Case Study: The Political – Legal Environment for Cigarette Marketing
As society has become more health savvy, the cigarette industry has had to confront new and potentially devastating challenges to their business. The legal, political and other challenges that they face occur both in the United States and abroad. The first challenge they face is the ethics other companies have in associating with or doing business with the cigarette manufacturing industry.
The stigma that the cigarette industry has attached to it affects it in a variety of areas. Mutual fund managers are reluctant to add cigarette manufacturers to their holdings. Corporations that once had cigarette related paraphernalia as a part of their conglomeration have either sold or spun off these portions to ensure the parent company does not have any part in the cigarette industry. Even sporting events, such as the Nascar Winston Cup have become politically correct, changing its sponsorship to Nextel. In fact, even uttering the word Winston by sportscasters during the races now comes with a $10 penalty for each occurrence. (Habib, Kennedy & Bechtel, 2004) Even ad agencies feel uneasy about accepting cigarette companies as a client.
Along with the reluctance of other organizations to associate with cigarette manufacturers, they also face challenges due to the prevalence of medical material in support of the dangers of smoking. New data regarding lung cancer, impotence and even glaucoma is being disseminated in quantities like never before, educating smokers and potential smokers around the globe. In the United States, the Surgeon General’s warning about the dangers of smoking is on each and every pack, carton and advertisements, what little advertisements are still allowed.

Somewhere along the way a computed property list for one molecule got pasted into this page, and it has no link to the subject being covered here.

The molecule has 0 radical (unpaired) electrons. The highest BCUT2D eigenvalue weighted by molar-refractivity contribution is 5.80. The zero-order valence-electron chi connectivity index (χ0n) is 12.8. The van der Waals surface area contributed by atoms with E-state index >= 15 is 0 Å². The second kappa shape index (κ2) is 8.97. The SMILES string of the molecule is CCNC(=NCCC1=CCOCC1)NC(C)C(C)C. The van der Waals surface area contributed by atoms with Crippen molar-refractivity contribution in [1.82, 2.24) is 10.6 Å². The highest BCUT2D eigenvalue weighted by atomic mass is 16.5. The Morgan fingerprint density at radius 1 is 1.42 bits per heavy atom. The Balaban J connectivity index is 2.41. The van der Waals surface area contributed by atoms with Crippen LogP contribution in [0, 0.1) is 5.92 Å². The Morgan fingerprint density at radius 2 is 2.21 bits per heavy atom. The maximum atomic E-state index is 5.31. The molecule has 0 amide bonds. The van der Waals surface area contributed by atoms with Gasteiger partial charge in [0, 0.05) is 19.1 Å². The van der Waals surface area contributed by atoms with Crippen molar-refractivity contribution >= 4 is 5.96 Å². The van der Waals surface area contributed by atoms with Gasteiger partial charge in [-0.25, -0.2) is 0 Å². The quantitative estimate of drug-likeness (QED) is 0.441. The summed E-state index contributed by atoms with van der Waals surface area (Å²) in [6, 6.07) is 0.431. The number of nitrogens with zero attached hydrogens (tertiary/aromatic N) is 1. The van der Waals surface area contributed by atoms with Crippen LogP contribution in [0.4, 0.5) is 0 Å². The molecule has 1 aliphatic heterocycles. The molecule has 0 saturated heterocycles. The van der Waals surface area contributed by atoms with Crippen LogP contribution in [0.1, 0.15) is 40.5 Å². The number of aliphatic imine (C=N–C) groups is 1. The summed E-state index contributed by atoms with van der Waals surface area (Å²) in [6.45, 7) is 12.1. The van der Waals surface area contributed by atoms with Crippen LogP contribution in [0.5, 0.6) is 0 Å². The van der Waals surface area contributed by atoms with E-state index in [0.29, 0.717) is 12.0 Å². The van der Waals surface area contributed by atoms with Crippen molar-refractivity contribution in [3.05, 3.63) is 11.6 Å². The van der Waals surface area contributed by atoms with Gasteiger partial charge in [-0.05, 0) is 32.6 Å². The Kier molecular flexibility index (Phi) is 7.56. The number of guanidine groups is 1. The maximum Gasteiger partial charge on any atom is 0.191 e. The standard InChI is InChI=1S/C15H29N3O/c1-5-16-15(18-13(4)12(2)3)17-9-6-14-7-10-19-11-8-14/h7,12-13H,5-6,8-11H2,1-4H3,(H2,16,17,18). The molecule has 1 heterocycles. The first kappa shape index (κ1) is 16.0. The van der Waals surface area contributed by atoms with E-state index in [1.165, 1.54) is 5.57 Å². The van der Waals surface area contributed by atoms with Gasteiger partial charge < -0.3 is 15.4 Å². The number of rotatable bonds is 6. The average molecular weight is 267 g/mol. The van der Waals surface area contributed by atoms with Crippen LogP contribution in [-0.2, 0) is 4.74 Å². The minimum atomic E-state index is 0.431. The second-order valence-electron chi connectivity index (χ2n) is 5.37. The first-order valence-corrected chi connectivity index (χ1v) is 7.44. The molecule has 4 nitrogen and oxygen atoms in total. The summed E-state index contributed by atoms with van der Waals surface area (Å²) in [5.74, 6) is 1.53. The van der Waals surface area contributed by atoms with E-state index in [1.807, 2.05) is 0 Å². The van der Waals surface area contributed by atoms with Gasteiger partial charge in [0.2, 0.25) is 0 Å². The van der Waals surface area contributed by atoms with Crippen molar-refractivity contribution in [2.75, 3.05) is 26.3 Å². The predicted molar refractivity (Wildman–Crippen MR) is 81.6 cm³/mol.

The regulation of advertising is another challenge cigarette manufacturers have had to face. Large billboards that once used to sport the image of the Marlboro Man, with a cigarette hanging lazily out of his mouth are gone. The somewhat lovable cartoon character, Joe Camel, is gone as well. Bans of cigarette advertising in a variety of foreign countries has lead to the industry seeking new and innovative ways to hock their wares. But just as the cigarette manufacturers have innovated their advertising campaigns, the anti-smoking organizations have upped their marketing as well.
Part of the money for anti-smoking campaigns comes from the cigarette manufacturer’s industry itself. Couple this financial burden with the multitude of lawsuits that have been brought against the industry, and these are an incredible financial challenge for the industry. Even though few have actually made it to court, and only a fraction of those have been awarded an award, the astronomical settlements that have been received in the United States are hefty. These lawsuits have prompted citizens in other countries to ‘follow suit’ and file lawsuits as well. (Iida & Proctor, 2004)
Increased taxation is a final challenge that cigarette manufacturers have to overcome. Today it is common to have taxes on cigarettes equal closely to the amount of the pack itself, if not more, in the United States. In just 2004, several states are looking to increase their taxation on cigarettes, once again. These states include: Alabama, Texas, North Carolina, Missouri, Kentucky, Oklahoma, Michigan, and California, to name a few. (“Alabama”, 2004; Williams, 2004; “North Carolina”, 2004; Shields, 2004; “Kentucky”, 2004; Williamson, 2004; Lane, 2004; Mitcheli, 2004)
In addition to these challenges, there are a variety of various interest groups, organizations and institutions that cigarette manufacturers must consider when they market their cigarettes. In the United States the Office of the Surgeon General, and the Surgeon General himself, is a powerful institution cigarette manufacturers must face. The American Medical Association, the Centers for Disease Control, and the American Cancer Society as well oppose cigarettes and promote anti-smoking campaigns. State run agencies, such as the Minnesota Department of Health, as well as other local government departments, too are opposition to cigarette manufacturer marketing. Even the Environmental Protection Agency and the Food and Drug Administration have to be taken into consideration when cigarette manufacturers formulate and implement their marketing plans.
Abroad, there is opposition as well for cigarette manufacturers. The European Union has placed restrictions on cigarette marketing, as has the Consumer Protection Agency in Hungary. In addition, the Asian Consultancy on Tobacco is serving to disseminate oppositional information against cigarette manufacturers. Even the World Bank has taken an anti-smoking stance, as well as the World Health Organization.